Banana Trees

By Joseph Stanton Joseph Stanton
They are tall herbs, really, not trees,
though they can shoot up thirty feet
if all goes well for them. Cut in cross

section they look like gigantic onions,
multi-layered mysteries with ghostly hearts.
Their leaves are made to be broken by the wind,

if wind there be, but the crosswise tears
they are built to expect do them no harm.
Around the steady staff of the leafstalk

the broken fronds flap in the breeze
like brief forgotten flags, but these
tattered, green, photosynthetic machines

know how to grasp with their broken fingers
the gold coins of light that give open air
its shine. In hot, dry weather the fingers

fold down to touch on each side--
a kind of prayer to clasp what damp they can
against the too much light.

Poem copyright © 2006 by Joseph Stanton. Reprinted from “A Field Guide to the Wildlife of Suburban O’ahu,” Time Being Books, 2006, with permission of the publisher.

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Poet Joseph Stanton

Subjects Nature, Trees & Flowers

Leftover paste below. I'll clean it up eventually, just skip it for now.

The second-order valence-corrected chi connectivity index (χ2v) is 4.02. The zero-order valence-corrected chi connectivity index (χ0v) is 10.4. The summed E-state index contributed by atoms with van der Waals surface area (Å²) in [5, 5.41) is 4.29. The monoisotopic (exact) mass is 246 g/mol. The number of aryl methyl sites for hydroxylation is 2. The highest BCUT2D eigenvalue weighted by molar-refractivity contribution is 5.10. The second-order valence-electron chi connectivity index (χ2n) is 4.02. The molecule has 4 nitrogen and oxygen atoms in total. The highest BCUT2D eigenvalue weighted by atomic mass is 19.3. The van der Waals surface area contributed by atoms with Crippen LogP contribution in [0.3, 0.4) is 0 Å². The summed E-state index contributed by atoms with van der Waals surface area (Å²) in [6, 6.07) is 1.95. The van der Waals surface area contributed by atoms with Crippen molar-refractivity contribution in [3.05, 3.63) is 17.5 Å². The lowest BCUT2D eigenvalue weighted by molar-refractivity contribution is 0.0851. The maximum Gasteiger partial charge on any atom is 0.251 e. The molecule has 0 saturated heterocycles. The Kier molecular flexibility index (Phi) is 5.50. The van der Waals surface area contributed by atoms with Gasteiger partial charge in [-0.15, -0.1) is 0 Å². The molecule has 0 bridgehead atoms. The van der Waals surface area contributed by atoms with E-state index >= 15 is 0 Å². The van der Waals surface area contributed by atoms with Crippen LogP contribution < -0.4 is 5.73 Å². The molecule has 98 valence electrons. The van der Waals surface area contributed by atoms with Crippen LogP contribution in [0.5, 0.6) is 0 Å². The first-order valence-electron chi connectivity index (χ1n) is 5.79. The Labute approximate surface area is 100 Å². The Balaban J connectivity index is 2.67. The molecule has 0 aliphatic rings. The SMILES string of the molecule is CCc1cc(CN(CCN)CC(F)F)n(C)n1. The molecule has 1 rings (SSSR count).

Joseph Stanton’s books of poems include A Field Guide to the Wildlife of Suburban O‘ahu, Cardinal Points, Imaginary Museum: Poems on Art, and What the Kite Thinks. He has published more than 300 poems in such journals as Poetry, Harvard Review, Poetry East, The Cortland Review, Ekphrasis, Bamboo Ridge, Elysian Fields Quarterly, Endicott Studio’s Journal of the Mythic Arts, and New York Quarterly. In 2007, Ted Kooser . . .

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SUBJECT Nature, Trees & Flowers

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Originally appeared in Poetry magazine.

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